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The ghost of VBS still haunts Vhembe officials

News - Date: 08 April 2021

Written by: Anton van Zyl / Viewed: 576


In December 2018, after Limpopo Premier Stan Mathabatha had received an explosive report commissioned by the province’s treasury department into the dealings of the local municipalities with VBS Mutual Bank, he assured residents of the province that he would do everything in his power to ensure those who had violated the country’s laws ended up in orange overalls.

 “Our commitment to the people of Limpopo is that we will ensure that the recommendations from this report are implemented in full,” Mathabatha said. “In the same vein, we call on law enforcement agencies to support and supplement our efforts to ensure that justice is done without fear, favour or unreasonable delays,”

 “This report, together with the findings, will be handed to all the affected municipal councils for necessary attention and relevant action,” he said, adding: “We expect that these municipal councils will do the right thing.”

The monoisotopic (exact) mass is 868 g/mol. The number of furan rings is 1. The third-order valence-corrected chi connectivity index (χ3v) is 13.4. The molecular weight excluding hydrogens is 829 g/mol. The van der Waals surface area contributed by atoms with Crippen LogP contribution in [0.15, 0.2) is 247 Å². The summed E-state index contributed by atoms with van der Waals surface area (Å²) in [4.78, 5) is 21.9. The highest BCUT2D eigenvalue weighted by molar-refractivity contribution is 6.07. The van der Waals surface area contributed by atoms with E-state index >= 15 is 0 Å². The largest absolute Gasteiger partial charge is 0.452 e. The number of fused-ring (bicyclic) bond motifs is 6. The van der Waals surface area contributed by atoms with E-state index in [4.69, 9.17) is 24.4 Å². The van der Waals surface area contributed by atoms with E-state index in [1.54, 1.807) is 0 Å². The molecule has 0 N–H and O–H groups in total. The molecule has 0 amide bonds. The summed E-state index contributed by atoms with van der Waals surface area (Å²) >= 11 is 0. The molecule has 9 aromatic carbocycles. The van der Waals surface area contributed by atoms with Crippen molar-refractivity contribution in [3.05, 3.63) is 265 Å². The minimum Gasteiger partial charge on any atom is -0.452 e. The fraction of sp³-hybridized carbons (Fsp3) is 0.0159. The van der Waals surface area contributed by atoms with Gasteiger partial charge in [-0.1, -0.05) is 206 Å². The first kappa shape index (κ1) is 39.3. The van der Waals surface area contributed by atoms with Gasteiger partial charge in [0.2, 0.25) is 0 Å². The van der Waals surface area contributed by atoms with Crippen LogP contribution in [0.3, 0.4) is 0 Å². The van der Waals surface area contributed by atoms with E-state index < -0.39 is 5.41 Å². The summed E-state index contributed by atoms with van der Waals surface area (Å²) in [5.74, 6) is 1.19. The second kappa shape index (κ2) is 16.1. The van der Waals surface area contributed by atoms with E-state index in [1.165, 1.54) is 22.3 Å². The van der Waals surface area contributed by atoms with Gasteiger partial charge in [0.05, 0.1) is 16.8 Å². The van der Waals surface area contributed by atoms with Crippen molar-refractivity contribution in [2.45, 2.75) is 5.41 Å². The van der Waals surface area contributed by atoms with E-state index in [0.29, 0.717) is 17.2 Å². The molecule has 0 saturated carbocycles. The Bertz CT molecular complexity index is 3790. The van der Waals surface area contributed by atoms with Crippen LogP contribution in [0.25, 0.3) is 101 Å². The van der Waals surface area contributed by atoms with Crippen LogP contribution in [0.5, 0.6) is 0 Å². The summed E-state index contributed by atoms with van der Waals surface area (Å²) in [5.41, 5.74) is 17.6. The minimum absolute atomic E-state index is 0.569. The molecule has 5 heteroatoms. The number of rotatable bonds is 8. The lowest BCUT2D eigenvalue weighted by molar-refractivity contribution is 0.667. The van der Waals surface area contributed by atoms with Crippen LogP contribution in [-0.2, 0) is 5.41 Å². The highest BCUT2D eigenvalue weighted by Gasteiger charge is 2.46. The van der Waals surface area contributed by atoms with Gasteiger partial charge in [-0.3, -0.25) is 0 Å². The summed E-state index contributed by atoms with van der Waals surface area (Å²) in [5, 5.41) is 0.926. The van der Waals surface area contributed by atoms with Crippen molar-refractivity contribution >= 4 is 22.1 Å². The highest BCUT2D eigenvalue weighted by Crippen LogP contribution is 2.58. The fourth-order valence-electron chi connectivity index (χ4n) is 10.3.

More than two years later it appears that few, if any, of the municipalities involved had done “the right thing”. In the case of Collins Chabane Municipality, the municipal manager, Tsakani Ngobeni, only vacated her post in February this year. The Council did not want to say whether she had received a golden handshake or whether she had resigned.

But the recent arrest of Ngobeni must have sent shivers down the spines of several politicians and municipal officials. Ngobeni appeared in court four weeks ago on charges related to the looting of VBS Mutual Bank. The municipalities that had illegally invested money in the mutual bank have, however, done little to nothing to act against the transgressors.

The Vhembe region has four municipalities and one district municipality. Out of these, the Vhembe District Municipality (VDM) had invested the most, namely R1,07 billion, of which VDM could not recover R300 million. Collins Chabane had invested R120 million and could not recover any of that. Makhado Municipality had invested R155 million and when the bank was liquidated, R53,53 million was effectively “lost”. Thulamela Municipality had invested R30 million but had recovered this money before the bank folded. Musina Municipality did not invest in VBS.

More details emerged the past few months to help complete the puzzle of how VBS was looted - and how the politicians pressurised officials to make illegal investments. Documents filed in various court cases provide interesting insights into the wheeling and dealing that preceded the bank’s liquidation. These reports also reflect an alarming lack of accountability, as very few steps have been taken against the people who either took part or stood by watching as the bank was plundered.